Small Town, Big Stage

OKLAHOMA CITY- On June 8, the University of Oklahoma put on a masterclass, historic performance in their game one victory over the University of Texas at the NCAA’s Women’s College World Series.

The Sooners hit a WCWS record-breaking six home runs in their 16-1 total shellacking of the Longhorns. Superstars Jocelyn Alo and Tiare Jennings had two home runs each and combined for eight runs batted in.

OU would go on to win their sixth softball national title the following night.

Game one was such a magical night for the state of Oklahoma and during each part of the night, there was a touch of local flair.  

Longtime Rush Springs resident, Lesa Foster, is the Oklahoma City Hope Lodge Senior Manager for the American Cancer Society. Each year since 2009, ACS has partnered with the NCAA to honor cancer survivors during game one of the WCWS with a “StrikeOut Cancer” event.

“Our American Cancer Society partnership with the NCAA has evolved over the years into one of the most special and meaningful nights of the year,” Foster said.

She leads the partnership from the ACS side, which has a vendor set up outside the stadium to pass out pink shirts to survivors. Signs are also available for everyone to write down a name to honor someone they know that was impacted by cancer.

Between the third and fourth inning, survivors walk onto the field and are recognized with a roaring ovation.

Foster said, “Being at the WCWS fulfills a bucket list for so many and StrikeOut Cancer brings together fans and survivors from across the nation to show that together we can defeat our biggest rival, cancer.”

Foster is also tasked with finding someone to sing the national anthem and throw out the ceremonial first pitch. This year’s national anthem singer was Nyli Brown, now a Mustang resident but grew up in Rush Springs. She is the daughter of Natalie Fitzpatrick and the granddaughter of Rick and Beth Fitzpatrick.

Being chosen to sing the national anthem at the WCWS was an honor for Nyli Brown.  

“It meant the world to me that people liked my voice enough to sing about our country for all those people and to honor our soldiers and country,” Brown said.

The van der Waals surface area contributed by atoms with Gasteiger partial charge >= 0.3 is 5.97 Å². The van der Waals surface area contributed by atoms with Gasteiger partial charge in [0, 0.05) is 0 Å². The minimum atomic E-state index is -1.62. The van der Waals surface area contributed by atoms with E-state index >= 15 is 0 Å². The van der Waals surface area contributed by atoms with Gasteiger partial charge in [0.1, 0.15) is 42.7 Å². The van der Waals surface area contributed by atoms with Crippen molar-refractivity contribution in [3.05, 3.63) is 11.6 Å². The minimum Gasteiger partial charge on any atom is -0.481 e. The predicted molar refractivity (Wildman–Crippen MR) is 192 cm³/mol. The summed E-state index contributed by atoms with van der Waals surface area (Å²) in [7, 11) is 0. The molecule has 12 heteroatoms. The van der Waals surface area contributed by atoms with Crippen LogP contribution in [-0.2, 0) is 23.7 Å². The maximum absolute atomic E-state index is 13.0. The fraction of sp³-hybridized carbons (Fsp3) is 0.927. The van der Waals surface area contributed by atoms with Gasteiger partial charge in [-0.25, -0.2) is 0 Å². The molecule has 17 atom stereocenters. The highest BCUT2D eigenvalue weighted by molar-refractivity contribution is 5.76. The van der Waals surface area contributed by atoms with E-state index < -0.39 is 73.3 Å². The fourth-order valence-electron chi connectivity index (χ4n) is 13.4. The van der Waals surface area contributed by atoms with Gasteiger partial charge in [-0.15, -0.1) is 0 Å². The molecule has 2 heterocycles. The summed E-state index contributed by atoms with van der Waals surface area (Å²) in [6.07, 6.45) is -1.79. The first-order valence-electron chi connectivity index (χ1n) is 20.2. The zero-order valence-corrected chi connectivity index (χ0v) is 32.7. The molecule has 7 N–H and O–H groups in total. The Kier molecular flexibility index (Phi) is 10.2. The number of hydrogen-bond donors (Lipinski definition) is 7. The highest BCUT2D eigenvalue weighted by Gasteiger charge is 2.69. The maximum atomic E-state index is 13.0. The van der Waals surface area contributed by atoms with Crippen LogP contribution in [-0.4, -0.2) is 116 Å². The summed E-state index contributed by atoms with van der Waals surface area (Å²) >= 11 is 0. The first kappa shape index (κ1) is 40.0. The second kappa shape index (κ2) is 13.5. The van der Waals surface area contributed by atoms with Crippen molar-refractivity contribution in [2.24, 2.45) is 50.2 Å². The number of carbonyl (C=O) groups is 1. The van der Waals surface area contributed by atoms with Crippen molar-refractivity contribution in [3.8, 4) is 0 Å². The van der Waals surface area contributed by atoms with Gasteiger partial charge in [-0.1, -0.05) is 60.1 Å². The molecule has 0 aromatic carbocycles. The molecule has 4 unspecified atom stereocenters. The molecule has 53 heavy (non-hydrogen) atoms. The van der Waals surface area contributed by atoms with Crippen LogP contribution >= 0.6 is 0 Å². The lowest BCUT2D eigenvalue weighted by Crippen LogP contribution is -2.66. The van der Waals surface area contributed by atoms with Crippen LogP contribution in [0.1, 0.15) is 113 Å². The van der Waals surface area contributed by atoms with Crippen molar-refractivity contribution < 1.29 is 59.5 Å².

As for the opportunity, she said it was “amazing and fun, yet nerve-wracking, but overall, an experience I’ll never forget.”

Our local area was also represented during the game. Playing for OU was Macy McAdoo, a pitcher from Tuttle and Lynnsie Elam, a catcher from Chickasha. Although McAdoo did not step on the field during the WCWS due to injury, she was still there to cheer on and rally her team.

McAdoo was honored to play for and be part of such a historic championship team.

“It felt amazing being able to be a part of the team because everyday we showed up to practice and got better as a whole. We pushed each other and supported each other on and off the field. It felt different from the beginning of the season because we all decided that there was going to be no pressure on us, so to the fact that we weren’t playing for our fans or accolades, but instead we were playing for an audience of one, and that was God,” McAdoo said.

When asked about what it means to represent and be an ambassador for not only the state, but Southwest Oklahoma as well, McAdoo said, “Being from Oklahoma has allowed me to show every small-town girl that they, too, can become whatever they want. It has also allowed me to show my teammates the state of Oklahoma and have them out at my family farms to show them how Oklahoma really is, and they love it.”

All in all, even on a massive, national stage that was the WCWS, our small town and local area rose to the occasion. To think about our local and surrounding communities having an impact at a national championship game is quite neat and inspiring. It proves that even on the big stage, small towns can shine bright.


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